When he moved into management, his failure as a player made him think in new ways to build a baseball team. The A's took analytic methods in the public domain for years and built a team that averaged 93.8 wins over 8 years on a slim budget. The true genius of Billy Beane was his willingness to accept new ideas.What is the meaning of Moneyball? ›
Moneyball (uncountable) (baseball) Baseball management relying on sabermetrics. quotations ▼ (by extension) The application of advanced analytics to any domain in order to improve outcomes.What was Billy Beane salary in 2002? ›
The Red Sox offered Beane $2.5 million per year, The 2002 Boston Red Sox paid Dustin Hermanson — a relief pitcher with a 4.21 ERA — $5.5 million, or more than twice as much in annual salary as they offered Beane.How much of the A's does Billy Beane own? ›
Beane has a 4% ownership stake in the A's, and Steve Cohen might have to be willing to give him the same type of deal with the Mets, which could be tricky. But Beane has a strong relationship with Mets president Sandy Alderson, and the two would have a chance to reunite again in New York.
|Net Worth:||$20 Million|
|Date of Birth||Mar 29, 1962 (60 years old)|
|Place of Birth||Orlando|
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- Jeanne Dielman, 23, Quai du Commerce, 1080 Bruxelles (1975) Film. ...
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Baseball Quotes on Twitter: "What's your biggest fear? A baseball being hit in my general direction. -Moneyball https://t.co/I03Vw66gPW" / Twitter.Does Moneyball have a happy ending? ›
Spoiler Alert: 'Moneyball' ends with A's winning 2002 World Series on walkoff Scott Hatteberg homer.Why is Moneyball such a good movie? ›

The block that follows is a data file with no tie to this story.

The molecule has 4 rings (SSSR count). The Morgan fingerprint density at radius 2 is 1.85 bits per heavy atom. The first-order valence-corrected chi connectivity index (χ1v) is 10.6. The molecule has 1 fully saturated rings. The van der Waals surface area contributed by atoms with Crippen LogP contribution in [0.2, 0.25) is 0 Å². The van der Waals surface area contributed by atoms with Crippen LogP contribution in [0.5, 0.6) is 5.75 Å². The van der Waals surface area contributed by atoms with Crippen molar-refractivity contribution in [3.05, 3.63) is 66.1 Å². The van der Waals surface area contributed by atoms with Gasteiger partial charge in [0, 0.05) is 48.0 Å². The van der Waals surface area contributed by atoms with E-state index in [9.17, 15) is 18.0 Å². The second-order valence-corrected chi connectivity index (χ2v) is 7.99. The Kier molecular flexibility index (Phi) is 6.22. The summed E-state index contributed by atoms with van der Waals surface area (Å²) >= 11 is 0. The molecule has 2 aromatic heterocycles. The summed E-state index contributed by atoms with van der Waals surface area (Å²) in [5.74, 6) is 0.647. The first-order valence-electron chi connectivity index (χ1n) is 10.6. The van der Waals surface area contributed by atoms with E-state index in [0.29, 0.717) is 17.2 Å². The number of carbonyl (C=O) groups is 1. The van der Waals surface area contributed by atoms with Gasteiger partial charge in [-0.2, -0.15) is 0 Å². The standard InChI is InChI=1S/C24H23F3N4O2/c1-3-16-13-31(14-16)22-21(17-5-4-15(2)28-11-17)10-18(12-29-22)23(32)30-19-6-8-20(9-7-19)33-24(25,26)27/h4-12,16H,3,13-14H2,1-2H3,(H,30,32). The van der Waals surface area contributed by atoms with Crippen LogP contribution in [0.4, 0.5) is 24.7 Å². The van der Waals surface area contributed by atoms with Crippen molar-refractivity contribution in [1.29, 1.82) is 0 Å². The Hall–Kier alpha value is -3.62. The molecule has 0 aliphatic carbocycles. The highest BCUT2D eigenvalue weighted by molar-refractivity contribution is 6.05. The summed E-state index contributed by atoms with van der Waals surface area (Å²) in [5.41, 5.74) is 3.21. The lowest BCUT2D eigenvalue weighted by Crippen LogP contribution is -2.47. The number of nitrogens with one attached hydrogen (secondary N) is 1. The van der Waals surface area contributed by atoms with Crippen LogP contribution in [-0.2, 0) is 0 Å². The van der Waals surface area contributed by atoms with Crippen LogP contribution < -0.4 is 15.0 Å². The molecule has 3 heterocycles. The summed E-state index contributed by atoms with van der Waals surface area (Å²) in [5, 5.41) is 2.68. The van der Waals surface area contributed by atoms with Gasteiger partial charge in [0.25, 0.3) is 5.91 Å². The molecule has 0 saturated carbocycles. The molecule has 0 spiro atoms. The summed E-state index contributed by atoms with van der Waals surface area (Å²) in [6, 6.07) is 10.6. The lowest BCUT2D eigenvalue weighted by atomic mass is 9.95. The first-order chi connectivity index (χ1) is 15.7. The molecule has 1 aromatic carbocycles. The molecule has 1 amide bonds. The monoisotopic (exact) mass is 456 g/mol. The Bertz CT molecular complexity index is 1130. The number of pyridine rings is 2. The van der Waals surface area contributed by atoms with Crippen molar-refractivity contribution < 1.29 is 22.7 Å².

Far from killing the game with numbers, Moneyball shows how it becomes revitalized, and how we become drawn into the saga like a winning streak or a player like Scott Hatteberg (Chris Pratt) thinking he was washed up only to find new life under Beane's system. The drama hasn't gone anywhere.How much money did Brad Pitt make for Moneyball? ›
Brad Pitt's exact salary for acting in the movie Moneyball is not known, however, we do know it was over $10 million. Pitt also was a producer on the film, which went on to earn six Oscar nominations, including two for Pitt, one for acting and one for producing the Best Picture nominee.What are they spitting in Moneyball? ›
Brad Pitt plays Oakland Athletics general manager Billy Beane with tobacco tucked in his cheek, spitting repeatedly into a cup. Though Major League Baseball asked Sony Pictures to remove the scenes of tobacco use, the movie company says it kept them in for authenticity.
The conclusion of Moneyball ends with Billy Beane being headhunted by the Red Sox so he can apply his methodology to their own team in the big leagues. The owner states that: “Anyone who is not tearing their team down right now and rebuilding it using your model… they're dinosaurs.”Is Billy Beane a Hall of Famer? ›
You know who REALLY broke the Curse of the Bambino? Billy Beane (and the 25 Red Sox players in 2004). Only 4 GMs in the history of baseball have been elected into the Hall of Fame.
Though Sorkin took some liberties bringing Peter Brand to the screen, the analytics pioneer Paul DePodesta continues to influence professional sports. Jonah Hill's character in Moneyball, Peter Brand, has an intriguing real-life story, beginning with the fact that his real name is in fact Paul DePodesta.Was Billy Beane a good MLB player? ›